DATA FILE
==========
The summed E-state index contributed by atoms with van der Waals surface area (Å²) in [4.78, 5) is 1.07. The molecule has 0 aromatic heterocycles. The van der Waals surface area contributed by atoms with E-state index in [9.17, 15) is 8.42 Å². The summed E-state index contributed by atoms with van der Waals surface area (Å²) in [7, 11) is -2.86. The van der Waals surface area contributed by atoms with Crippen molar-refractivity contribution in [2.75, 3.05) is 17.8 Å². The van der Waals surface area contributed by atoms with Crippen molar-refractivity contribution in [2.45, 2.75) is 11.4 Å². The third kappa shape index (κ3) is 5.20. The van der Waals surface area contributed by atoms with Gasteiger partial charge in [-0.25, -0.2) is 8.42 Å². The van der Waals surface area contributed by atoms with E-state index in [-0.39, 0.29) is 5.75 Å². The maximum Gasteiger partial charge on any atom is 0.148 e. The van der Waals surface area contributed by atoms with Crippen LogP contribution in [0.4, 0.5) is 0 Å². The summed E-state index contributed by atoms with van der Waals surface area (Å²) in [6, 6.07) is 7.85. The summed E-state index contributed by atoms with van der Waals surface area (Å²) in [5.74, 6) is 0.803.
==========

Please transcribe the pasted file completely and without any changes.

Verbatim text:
The summed E-state index contributed by atoms with van der Waals surface area (Å²) in [4.78, 5) is 1.07. The molecule has 0 aromatic heterocycles. The van der Waals surface area contributed by atoms with E-state index in [9.17, 15) is 8.42 Å². The summed E-state index contributed by atoms with van der Waals surface area (Å²) in [7, 11) is -2.86. The van der Waals surface area contributed by atoms with Crippen molar-refractivity contribution in [2.75, 3.05) is 17.8 Å². The van der Waals surface area contributed by atoms with Crippen molar-refractivity contribution in [2.45, 2.75) is 11.4 Å². The third kappa shape index (κ3) is 5.20. The van der Waals surface area contributed by atoms with Gasteiger partial charge in [-0.25, -0.2) is 8.42 Å². The van der Waals surface area contributed by atoms with E-state index in [-0.39, 0.29) is 5.75 Å². The maximum Gasteiger partial charge on any atom is 0.148 e. The van der Waals surface area contributed by atoms with Crippen LogP contribution in [0.4, 0.5) is 0 Å². The summed E-state index contributed by atoms with van der Waals surface area (Å²) in [6, 6.07) is 7.85. The summed E-state index contributed by atoms with van der Waals surface area (Å²) in [5.74, 6) is 0.803.